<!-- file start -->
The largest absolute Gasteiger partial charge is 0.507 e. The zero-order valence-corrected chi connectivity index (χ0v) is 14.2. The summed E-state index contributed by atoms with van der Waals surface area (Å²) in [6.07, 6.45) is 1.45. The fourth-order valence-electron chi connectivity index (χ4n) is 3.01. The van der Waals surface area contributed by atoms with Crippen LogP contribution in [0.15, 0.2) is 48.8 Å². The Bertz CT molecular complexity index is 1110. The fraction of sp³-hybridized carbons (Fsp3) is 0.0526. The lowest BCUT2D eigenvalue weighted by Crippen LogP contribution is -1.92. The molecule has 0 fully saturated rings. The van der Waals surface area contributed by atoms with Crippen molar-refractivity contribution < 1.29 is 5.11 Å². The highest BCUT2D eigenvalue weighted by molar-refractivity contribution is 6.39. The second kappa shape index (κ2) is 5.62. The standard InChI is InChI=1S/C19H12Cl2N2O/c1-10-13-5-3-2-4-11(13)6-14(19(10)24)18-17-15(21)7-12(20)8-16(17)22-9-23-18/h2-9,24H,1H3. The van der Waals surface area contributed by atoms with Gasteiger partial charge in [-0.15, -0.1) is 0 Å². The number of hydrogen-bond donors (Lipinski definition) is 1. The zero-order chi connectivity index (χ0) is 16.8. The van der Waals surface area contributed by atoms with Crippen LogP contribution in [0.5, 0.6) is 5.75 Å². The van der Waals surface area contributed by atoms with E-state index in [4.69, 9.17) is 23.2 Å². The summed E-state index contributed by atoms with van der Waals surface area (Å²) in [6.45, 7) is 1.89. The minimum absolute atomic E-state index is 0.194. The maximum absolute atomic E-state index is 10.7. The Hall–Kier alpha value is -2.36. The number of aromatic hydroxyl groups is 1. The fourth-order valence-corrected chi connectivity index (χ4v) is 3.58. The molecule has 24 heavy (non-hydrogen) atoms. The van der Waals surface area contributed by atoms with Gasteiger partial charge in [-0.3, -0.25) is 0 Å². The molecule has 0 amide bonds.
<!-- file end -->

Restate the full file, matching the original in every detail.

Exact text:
The largest absolute Gasteiger partial charge is 0.507 e. The zero-order valence-corrected chi connectivity index (χ0v) is 14.2. The summed E-state index contributed by atoms with van der Waals surface area (Å²) in [6.07, 6.45) is 1.45. The fourth-order valence-electron chi connectivity index (χ4n) is 3.01. The van der Waals surface area contributed by atoms with Crippen LogP contribution in [0.15, 0.2) is 48.8 Å². The Bertz CT molecular complexity index is 1110. The fraction of sp³-hybridized carbons (Fsp3) is 0.0526. The lowest BCUT2D eigenvalue weighted by Crippen LogP contribution is -1.92. The molecule has 0 fully saturated rings. The van der Waals surface area contributed by atoms with Crippen molar-refractivity contribution < 1.29 is 5.11 Å². The highest BCUT2D eigenvalue weighted by molar-refractivity contribution is 6.39. The second kappa shape index (κ2) is 5.62. The standard InChI is InChI=1S/C19H12Cl2N2O/c1-10-13-5-3-2-4-11(13)6-14(19(10)24)18-17-15(21)7-12(20)8-16(17)22-9-23-18/h2-9,24H,1H3. The van der Waals surface area contributed by atoms with Gasteiger partial charge in [-0.15, -0.1) is 0 Å². The number of hydrogen-bond donors (Lipinski definition) is 1. The zero-order chi connectivity index (χ0) is 16.8. The van der Waals surface area contributed by atoms with Crippen LogP contribution in [0.5, 0.6) is 5.75 Å². The van der Waals surface area contributed by atoms with E-state index in [4.69, 9.17) is 23.2 Å². The summed E-state index contributed by atoms with van der Waals surface area (Å²) in [6.45, 7) is 1.89. The minimum absolute atomic E-state index is 0.194. The maximum absolute atomic E-state index is 10.7. The Hall–Kier alpha value is -2.36. The number of aromatic hydroxyl groups is 1. The fourth-order valence-corrected chi connectivity index (χ4v) is 3.58. The molecule has 24 heavy (non-hydrogen) atoms. The van der Waals surface area contributed by atoms with Gasteiger partial charge in [-0.3, -0.25) is 0 Å². The molecule has 0 amide bonds.